Invasive Species Compendium

Detailed coverage of invasive species threatening livelihoods and the environment worldwide

Abstract

The effect of device density on encounters by a mobile urban carnivore: implications for managing peri-urban wild dogs.

Abstract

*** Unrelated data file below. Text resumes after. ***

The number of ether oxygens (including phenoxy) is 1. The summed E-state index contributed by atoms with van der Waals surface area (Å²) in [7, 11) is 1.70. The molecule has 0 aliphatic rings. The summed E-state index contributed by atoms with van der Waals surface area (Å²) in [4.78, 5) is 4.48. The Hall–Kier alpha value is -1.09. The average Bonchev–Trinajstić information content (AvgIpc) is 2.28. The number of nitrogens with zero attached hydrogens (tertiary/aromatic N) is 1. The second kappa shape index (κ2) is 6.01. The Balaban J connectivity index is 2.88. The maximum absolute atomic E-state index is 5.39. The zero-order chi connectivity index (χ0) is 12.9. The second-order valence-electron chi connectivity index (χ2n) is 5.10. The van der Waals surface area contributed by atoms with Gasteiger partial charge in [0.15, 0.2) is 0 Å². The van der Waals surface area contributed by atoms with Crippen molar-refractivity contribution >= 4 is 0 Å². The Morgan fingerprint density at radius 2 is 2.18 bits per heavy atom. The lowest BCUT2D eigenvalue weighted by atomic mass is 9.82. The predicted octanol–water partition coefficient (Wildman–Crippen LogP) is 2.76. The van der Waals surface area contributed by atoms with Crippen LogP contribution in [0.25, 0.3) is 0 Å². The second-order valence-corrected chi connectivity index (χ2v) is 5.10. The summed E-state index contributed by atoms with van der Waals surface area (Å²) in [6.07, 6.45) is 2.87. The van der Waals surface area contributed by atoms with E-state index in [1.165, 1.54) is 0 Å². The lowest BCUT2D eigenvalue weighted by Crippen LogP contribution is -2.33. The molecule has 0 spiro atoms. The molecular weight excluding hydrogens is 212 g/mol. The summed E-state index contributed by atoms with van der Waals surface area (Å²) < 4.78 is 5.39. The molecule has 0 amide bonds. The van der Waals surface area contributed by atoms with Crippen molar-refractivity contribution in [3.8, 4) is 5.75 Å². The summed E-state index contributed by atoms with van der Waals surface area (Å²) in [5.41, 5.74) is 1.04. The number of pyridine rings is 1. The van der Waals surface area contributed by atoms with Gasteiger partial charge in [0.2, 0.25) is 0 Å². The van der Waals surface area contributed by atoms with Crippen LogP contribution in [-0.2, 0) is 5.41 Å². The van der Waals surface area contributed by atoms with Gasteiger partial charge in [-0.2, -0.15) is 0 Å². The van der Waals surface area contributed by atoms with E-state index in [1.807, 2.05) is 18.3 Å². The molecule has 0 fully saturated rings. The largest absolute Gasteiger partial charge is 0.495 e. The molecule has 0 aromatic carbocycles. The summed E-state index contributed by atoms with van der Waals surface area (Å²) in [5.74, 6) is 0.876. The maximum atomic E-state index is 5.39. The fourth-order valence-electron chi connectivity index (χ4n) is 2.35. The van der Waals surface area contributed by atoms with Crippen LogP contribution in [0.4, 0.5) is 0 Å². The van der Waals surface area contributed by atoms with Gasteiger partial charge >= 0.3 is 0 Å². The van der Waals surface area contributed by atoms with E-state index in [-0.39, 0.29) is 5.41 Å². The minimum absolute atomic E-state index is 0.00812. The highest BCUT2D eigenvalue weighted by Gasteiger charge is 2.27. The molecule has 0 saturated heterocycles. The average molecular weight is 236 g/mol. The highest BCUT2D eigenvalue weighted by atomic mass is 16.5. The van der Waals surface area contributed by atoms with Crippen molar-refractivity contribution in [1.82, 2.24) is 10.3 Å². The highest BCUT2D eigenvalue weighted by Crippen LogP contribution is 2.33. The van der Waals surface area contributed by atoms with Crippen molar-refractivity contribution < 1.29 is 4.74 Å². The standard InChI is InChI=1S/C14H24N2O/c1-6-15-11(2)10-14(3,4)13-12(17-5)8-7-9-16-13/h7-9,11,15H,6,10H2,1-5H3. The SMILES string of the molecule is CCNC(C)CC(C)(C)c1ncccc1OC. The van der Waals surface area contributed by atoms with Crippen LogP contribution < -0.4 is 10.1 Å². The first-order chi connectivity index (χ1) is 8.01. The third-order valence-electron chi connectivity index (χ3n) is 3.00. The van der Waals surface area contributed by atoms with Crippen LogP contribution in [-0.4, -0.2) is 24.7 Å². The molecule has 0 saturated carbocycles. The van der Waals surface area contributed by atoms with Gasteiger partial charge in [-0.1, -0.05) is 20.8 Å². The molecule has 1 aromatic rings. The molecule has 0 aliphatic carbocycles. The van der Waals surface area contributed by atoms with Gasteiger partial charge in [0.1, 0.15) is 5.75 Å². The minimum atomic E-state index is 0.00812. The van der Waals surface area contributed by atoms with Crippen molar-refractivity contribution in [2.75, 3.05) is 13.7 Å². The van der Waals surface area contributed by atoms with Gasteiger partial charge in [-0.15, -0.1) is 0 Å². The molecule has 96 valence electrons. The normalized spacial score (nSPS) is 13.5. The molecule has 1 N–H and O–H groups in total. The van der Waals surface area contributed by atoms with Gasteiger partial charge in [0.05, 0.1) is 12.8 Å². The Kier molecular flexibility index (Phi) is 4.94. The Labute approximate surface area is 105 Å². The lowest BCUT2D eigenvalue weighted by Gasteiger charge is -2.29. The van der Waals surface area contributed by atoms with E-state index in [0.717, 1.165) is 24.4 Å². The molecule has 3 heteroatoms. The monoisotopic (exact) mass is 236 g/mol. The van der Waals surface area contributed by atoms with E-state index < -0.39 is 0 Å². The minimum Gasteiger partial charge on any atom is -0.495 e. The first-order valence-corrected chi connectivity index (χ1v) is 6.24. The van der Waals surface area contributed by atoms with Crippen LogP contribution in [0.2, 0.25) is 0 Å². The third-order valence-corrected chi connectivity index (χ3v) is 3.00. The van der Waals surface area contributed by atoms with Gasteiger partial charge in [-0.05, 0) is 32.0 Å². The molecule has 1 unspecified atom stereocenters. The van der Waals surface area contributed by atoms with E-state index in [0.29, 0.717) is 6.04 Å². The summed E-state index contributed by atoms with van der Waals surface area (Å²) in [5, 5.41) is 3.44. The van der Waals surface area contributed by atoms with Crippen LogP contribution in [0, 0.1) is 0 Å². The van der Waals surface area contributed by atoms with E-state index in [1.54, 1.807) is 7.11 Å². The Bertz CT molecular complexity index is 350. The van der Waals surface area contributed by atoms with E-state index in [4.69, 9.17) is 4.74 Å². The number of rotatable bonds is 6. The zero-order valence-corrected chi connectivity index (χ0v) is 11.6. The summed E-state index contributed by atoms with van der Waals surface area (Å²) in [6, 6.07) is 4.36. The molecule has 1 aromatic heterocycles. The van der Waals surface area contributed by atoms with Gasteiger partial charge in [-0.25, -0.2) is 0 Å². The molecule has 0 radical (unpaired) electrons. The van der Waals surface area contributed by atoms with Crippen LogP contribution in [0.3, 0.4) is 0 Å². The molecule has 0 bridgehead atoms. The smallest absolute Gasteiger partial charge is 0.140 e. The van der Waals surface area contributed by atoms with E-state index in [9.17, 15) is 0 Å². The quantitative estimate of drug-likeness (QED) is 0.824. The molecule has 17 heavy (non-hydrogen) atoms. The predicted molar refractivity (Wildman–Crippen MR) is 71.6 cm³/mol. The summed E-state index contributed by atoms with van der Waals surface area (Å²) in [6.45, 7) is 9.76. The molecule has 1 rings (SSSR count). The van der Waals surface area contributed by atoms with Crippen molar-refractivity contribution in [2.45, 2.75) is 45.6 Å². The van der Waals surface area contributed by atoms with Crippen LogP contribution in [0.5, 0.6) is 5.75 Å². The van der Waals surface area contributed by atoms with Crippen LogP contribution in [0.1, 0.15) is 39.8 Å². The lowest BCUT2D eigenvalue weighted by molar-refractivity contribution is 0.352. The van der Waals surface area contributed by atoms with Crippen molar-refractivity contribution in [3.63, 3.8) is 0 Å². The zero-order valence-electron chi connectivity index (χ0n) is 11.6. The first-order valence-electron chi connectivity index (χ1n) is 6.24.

A variety of devices are often placed in the landscape to count, catch, kill, or otherwise manage wild species. It is important to understand the interactions between such devices and the species of interest to achieve and improve the efficiency of research and management objectives. Canid pest ejectors (CPEs; hereafter ejectors) are a device recently made available for use in Australia for the control of wild dogs (Canis familiaris) and European foxes (Vulpes vulpes), but there is limited data to inform best practice deployment for their safe and effective use in peri-urban environments. Data from eleven GPS collared wild dogs in peri-urban north-eastern Australia were used to quantify and compare encounters with three different densities (spacings of every 200 m, 500 m or intersections only) of modelled ejector locations placed in each respective animal's home-range. Survival analyses was conducted on each modelled ejector to determine the effect of the three road-based deployment spacings and the effect of sex and season on the initial encounter by wild dogs. Ejector survivability (i.e. encounter) was significantly different between seasons for individual wild dogs, and between male and females, with ejectors placed within female home-ranges found to have significantly less survivorship than those in male home-ranges. Ejectors spaced at closer intervals (200 m) had a greater percentage of days with wild dog encounters. Placing ejectors at intersections provided the highest probability of wild dog encounter, with the average ejector at this location 1.5 times more likely to be encountered than those at the alternative spacings (200 m and 500 m). Our results show that achieving the most appropriate ejector placement depends on whether maximum interactions or maximum efficiency is desired, which are important considerations in the short- or long-term deployment of ejectors for the management of wild dogs. These findings assist the development of guidelines for the optimal and efficient placement of ejectors to ensure their safe and effective use in peri-urban environments. They also have additional relevance for other applications of device placement to survey or manage mobile species in peri-urban areas.